Sunday, July 20, 2008

Nine Couples Share Secrets to a Lasting Marriage by Dr. Alan Singer

Here is the 2nd of 3 installments about the nine couples I interviewed who are celebrating 30 years of marriage. I hope you find their responses as insightful as I did. It was published in the Home News Tribune on July 15, 2008

When nine central New Jersey couples who are celebrating their 30th wedding anniversary were asked what is the secret of a 30-year marriage, most couples gave a one-word answer. Maybe they thought the question was, what is the "secret password" of a long-term marriage? It was intriguing that this question received quite brief answers. "Patience" (Heather and Arthur). "Endurance" (Leibe and Susan). "Communication" (Steven and Diana). "Respect" (Susie and Barry). And Mitch, with his wry sense of humor, responded: "Inertia."

Let's assume that you heard the old adage about what counts in real estate: location, location, location. Based on the majority of responses from these nine couples, the secret of a 30-year marriage is: compromise, compromise, compromise. This gets to the heart of marital longevity. Do couples with enduring marriages make the transition from "me" to "we" better than couples who don't? A marriage where compromise is a basic component will be able to change and evolve, since each marriage is a dynamic entity.

Dr. Bill Doherty (University of Minnesota) refers to marriage as a "continual learning process." That's an important perspective, considering the physical and emotional changes that occur as people age. Finances, geography and careers change as well. And changes in family size tend to have a direct affect on marital satisfaction (mostly negative). Leonard and Linda, in relating the secret of a 30-year marriage, repeated two well-known mantras: 1. Try to see things through each other's eyes. 2. No matter how upset you are, never go to bed without saying "goodnight" and "I love you."

The follow-up question was, What is the most important expectation(s) that you have of your spouse on a daily basis? One reason I asked this question has to do with some fascinating research from the University of North Carolina. Wouldn't you think that couples who have very high expectations of marriage tend to be disappointed if it fails to meet those expectations and that they will not have good marriages? Not true.

"Dr. Donald Baucom found that people with the highest expectations for their marriage usually wind up with the highest-quality marriages. This suggests by holding your relationship to high standards, you are far more likely to achieve the kind of marriage you want." (Dr. John Gottman, "Seven Principles for Making Marriage Work," 1999).

Mort and Lisa expect each other "to keep in touch on a daily basis." Surely, we hard-working Americans endure stress and anxiety each day. But, that shouldn't prevent us from seizing a few minutes to touch base with our "better half." Several couples warned of the problems that result from letting job frustration spill over into family life. Susan expects Leibe to come home each day and be happy to share in her day as well. Arthur and Heather expect each other to be "kind, friendly, considerate, caring, and sharing each day." Leonard and Linda want each other to be "trustworthy, honest, loving, and supportive."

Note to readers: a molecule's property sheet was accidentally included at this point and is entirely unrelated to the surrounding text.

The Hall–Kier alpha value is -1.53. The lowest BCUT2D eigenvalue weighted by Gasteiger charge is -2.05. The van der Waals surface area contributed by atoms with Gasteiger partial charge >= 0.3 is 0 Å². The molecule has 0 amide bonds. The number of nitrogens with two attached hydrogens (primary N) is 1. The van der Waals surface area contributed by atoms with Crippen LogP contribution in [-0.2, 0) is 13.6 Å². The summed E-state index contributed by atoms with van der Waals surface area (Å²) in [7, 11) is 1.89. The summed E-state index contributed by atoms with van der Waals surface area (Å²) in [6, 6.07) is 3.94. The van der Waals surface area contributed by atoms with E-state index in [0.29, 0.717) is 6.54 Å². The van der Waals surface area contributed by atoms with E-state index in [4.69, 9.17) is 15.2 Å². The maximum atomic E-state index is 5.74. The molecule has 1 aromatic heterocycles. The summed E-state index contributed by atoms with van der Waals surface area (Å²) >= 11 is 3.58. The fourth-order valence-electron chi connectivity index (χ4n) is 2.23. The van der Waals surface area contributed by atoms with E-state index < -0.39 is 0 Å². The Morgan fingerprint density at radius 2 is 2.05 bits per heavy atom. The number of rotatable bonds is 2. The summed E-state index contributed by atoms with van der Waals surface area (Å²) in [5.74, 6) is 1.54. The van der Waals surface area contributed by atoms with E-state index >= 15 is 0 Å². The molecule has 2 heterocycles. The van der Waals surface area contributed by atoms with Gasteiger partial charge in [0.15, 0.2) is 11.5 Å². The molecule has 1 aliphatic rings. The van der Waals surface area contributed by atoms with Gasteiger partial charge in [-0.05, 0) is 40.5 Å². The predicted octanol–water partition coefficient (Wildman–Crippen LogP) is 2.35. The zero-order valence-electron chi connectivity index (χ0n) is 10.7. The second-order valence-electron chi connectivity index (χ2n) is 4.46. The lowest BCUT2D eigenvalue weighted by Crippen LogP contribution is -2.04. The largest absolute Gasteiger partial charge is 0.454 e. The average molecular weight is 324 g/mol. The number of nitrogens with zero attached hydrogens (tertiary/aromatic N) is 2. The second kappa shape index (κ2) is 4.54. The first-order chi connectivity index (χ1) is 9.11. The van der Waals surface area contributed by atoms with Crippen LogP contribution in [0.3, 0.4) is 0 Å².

Robin and Michael provided this insight: "We expect mutual interest and support in each other's trials and tribulations and a sense of pride and gratification in each other's successes and achievements." Robin added, "Our marriage has gotten progressively better with the last five to seven years being the absolute best!" (emphasis hers). When I dug deeper into their response, they stressed the importance of couples preparing themselves for children. Numerous research studies have shown a measurable decrease in marital satisfaction with the arrival of each child. Children are the most wonderful of blessings, but the reality is that they add significant stress to a marriage.

"Early in the marriage, you are still learning how it works," explained Robin, "and then child-rearing sort of gets in the way of developing your relationship." Robin and Michael made it through those difficult years of young children and new careers. Unfortunately, not all couples are as lucky. Robin's explanation of why the last five to seven years have been so marvelous: "Our children have grown up and are more independent, giving us more time for each other."

Last is the advice that Lisa and Mort give to their grown children in their search for the right spouse: "Look for a warm, caring spouse and someone who will be your best friend." It is no coincidence that John Gottman's research (1999) strongly emphasizes this same idea. "The determining factor," claims Gottman, "in whether wives feel satisfied with the passion in their marriage is, by 70 percent, the quality of the couple's friendship. For men, the determining factor is, by 70 percent, the quality of the couple's friendship. Some men and women come from the same planet, after all."

"Be Counted" columnist Dr. Alan Singer is a marriage therapist in Highland Park. Respond to this column at Dr. Singer's Web site or e-mail "Be Counted" columnists are members of the public.